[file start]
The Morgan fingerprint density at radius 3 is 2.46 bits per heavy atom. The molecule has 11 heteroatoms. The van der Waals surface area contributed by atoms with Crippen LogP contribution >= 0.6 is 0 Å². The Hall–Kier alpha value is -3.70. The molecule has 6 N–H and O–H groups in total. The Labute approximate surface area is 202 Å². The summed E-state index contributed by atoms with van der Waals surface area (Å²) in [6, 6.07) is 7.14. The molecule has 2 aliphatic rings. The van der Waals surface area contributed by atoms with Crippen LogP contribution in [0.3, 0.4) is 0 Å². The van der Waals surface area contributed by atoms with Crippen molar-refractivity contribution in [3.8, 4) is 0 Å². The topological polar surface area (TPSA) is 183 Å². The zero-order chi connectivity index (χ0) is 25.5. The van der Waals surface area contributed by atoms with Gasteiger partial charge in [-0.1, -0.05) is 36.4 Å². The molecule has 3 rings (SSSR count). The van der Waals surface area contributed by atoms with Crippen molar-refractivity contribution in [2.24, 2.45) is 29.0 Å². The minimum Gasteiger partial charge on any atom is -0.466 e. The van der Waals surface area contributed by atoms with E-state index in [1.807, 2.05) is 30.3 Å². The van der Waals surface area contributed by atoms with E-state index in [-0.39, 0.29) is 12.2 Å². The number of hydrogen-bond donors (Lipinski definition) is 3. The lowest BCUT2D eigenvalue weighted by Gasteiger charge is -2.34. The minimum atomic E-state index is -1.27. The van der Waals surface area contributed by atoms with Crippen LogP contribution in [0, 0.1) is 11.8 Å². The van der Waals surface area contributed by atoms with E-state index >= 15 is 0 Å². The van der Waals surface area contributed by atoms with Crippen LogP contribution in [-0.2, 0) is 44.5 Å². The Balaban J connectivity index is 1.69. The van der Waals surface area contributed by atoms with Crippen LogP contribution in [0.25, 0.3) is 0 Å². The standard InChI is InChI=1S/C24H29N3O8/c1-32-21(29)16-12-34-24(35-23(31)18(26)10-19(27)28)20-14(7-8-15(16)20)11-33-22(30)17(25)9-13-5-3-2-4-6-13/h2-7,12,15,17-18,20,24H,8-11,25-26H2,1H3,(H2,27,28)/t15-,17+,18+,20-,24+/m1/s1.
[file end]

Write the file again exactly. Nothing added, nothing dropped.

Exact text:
The Morgan fingerprint density at radius 3 is 2.46 bits per heavy atom. The molecule has 11 heteroatoms. The van der Waals surface area contributed by atoms with Crippen LogP contribution >= 0.6 is 0 Å². The Hall–Kier alpha value is -3.70. The molecule has 6 N–H and O–H groups in total. The Labute approximate surface area is 202 Å². The summed E-state index contributed by atoms with van der Waals surface area (Å²) in [6, 6.07) is 7.14. The molecule has 2 aliphatic rings. The van der Waals surface area contributed by atoms with Crippen LogP contribution in [0.3, 0.4) is 0 Å². The van der Waals surface area contributed by atoms with Crippen molar-refractivity contribution in [3.8, 4) is 0 Å². The topological polar surface area (TPSA) is 183 Å². The zero-order chi connectivity index (χ0) is 25.5. The van der Waals surface area contributed by atoms with Gasteiger partial charge in [-0.1, -0.05) is 36.4 Å². The molecule has 3 rings (SSSR count). The van der Waals surface area contributed by atoms with Crippen molar-refractivity contribution in [2.24, 2.45) is 29.0 Å². The minimum Gasteiger partial charge on any atom is -0.466 e. The van der Waals surface area contributed by atoms with E-state index in [1.807, 2.05) is 30.3 Å². The van der Waals surface area contributed by atoms with E-state index in [-0.39, 0.29) is 12.2 Å². The number of hydrogen-bond donors (Lipinski definition) is 3. The lowest BCUT2D eigenvalue weighted by Gasteiger charge is -2.34. The minimum atomic E-state index is -1.27. The van der Waals surface area contributed by atoms with Crippen LogP contribution in [0, 0.1) is 11.8 Å². The van der Waals surface area contributed by atoms with E-state index >= 15 is 0 Å². The van der Waals surface area contributed by atoms with Crippen LogP contribution in [-0.2, 0) is 44.5 Å². The Balaban J connectivity index is 1.69. The van der Waals surface area contributed by atoms with Crippen LogP contribution in [0.25, 0.3) is 0 Å². The standard InChI is InChI=1S/C24H29N3O8/c1-32-21(29)16-12-34-24(35-23(31)18(26)10-19(27)28)20-14(7-8-15(16)20)11-33-22(30)17(25)9-13-5-3-2-4-6-13/h2-7,12,15,17-18,20,24H,8-11,25-26H2,1H3,(H2,27,28)/t15-,17+,18+,20-,24+/m1/s1.